I wasn’t that worried about it, but everybody else in the car was terrified.  They seemed to believe somebody was going to come up to our car and attack us.  I looked around the ghetto we drove past with new eyes, panicked that we were all going to be killed.  The people weren’t people to me anymore.  They were scary creatures out to get me.

Looking back on this, I realize I was right with my first reaction, and not with my second.  The people who live in that ghetto . . . are people.  And drawing a sweeping conclusion that people are out to get you just because they live in a ghetto . . . that’s just ridiculous.  You could live in a mansion on a hill and be killed by your own butler.

Going back to that day, I don’t have to wonder what would have happened if we’d driven by a woman lying on the side of the road, beaten unconscious.

We would almost certainly have driven right by.

When we got to our hotel, we would have called the police, of course, but never would we have gotten out in the middle of that ghetto, carried that unconscious woman to our car, and driven her to the hospital.

Not with all the dangers around us.  It could have been a trap.  She might not really have been unconscious.  Or it could have been the act of a gang, waiting to spring on us the moment we opened our car doors.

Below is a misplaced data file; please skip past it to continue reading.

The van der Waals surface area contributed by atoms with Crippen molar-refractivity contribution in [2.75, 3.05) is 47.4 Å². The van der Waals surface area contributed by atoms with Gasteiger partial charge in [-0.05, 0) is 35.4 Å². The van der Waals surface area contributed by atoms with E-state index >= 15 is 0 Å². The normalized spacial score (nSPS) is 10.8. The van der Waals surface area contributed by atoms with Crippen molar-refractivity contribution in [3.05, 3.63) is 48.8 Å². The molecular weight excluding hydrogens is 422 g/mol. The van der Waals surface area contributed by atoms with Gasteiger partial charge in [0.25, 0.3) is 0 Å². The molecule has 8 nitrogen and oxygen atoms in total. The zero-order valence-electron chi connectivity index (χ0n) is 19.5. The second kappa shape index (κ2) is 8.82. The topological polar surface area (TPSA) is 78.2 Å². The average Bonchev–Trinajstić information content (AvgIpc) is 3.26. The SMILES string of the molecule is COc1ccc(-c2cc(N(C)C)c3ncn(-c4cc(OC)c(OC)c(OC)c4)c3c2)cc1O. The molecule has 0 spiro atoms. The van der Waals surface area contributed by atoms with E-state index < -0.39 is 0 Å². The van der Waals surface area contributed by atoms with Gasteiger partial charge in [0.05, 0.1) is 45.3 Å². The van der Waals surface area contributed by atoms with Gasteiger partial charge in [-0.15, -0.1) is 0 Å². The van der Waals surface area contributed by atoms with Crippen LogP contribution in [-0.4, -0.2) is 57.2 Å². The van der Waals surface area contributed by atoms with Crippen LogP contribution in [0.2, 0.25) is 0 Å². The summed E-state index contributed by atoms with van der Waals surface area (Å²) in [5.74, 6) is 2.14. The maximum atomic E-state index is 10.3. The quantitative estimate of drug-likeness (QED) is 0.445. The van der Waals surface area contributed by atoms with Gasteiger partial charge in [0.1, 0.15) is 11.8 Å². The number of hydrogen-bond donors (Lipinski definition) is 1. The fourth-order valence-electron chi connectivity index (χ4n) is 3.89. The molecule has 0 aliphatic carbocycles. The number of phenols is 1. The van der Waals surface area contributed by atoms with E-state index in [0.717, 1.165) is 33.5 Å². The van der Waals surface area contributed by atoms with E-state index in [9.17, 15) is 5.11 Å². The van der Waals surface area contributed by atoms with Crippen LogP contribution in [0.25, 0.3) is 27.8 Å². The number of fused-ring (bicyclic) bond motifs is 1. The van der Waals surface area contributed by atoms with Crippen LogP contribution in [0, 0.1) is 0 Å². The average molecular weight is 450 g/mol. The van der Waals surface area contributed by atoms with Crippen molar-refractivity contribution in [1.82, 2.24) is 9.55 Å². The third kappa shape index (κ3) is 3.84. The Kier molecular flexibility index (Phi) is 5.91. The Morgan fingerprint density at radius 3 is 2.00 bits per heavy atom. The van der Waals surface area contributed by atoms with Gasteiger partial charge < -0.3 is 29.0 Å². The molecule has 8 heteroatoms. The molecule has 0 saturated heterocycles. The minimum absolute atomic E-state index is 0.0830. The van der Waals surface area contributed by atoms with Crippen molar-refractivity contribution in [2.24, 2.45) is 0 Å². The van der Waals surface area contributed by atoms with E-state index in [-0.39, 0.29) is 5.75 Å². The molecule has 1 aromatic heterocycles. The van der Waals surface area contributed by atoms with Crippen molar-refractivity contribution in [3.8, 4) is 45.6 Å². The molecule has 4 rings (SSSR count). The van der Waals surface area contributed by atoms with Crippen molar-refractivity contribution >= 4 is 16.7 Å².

Help her?  No way.  Way, way too scary.

Many people are familiar with the story of the good Samaritan, or at least of the cause named after the person.  But we usually miss the terrible danger within this parable.

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The story of the good Samaritan was told by Christ.  During His life on earth, Christ was a teacher, and people would walk up to Him and ask Him questions.  Sometimes they asked questions because they really wanted to know the answers.  Other times they asked questions to try to trip Him up.  (Not much has changed since then, actually!)

One man, an avid reader and religious sage, walked up to Jesus to ask what he needed to do to get into Heaven.  Sounds like a good question to me!

The problem was, the man wasn’t really asking a question.  He really just wanted to prove to everybody listening that he already was going to Heaven because he was so good!

When Jesus answered him, the sage seems, from my understanding of the story, to get excited.  In his mind, he thinks he’s just proven he has earned eternal life—but he wants to make sure everybody in the crowd knows it.  So he asks a little, bitty easy question to show everybody how good he really is . . . or so he thinks.

I think the answer Jesus gave him left him stupefied.

And a lot less sure he had Heaven ‘in the bag’.

An expert in the Law of Moses stood up and asked Jesus a question to see what he would say.  “Teacher,” he asked, “what must I do to have eternal life?”

Jesus answered, “What is written in the Scriptures? How do you understand them?”

The man replied, “The Scriptures say, `Love the Lord your God with all your heart, soul, strength, and mind.’  They also say, `Love your neighbors as much as you love yourself.’ “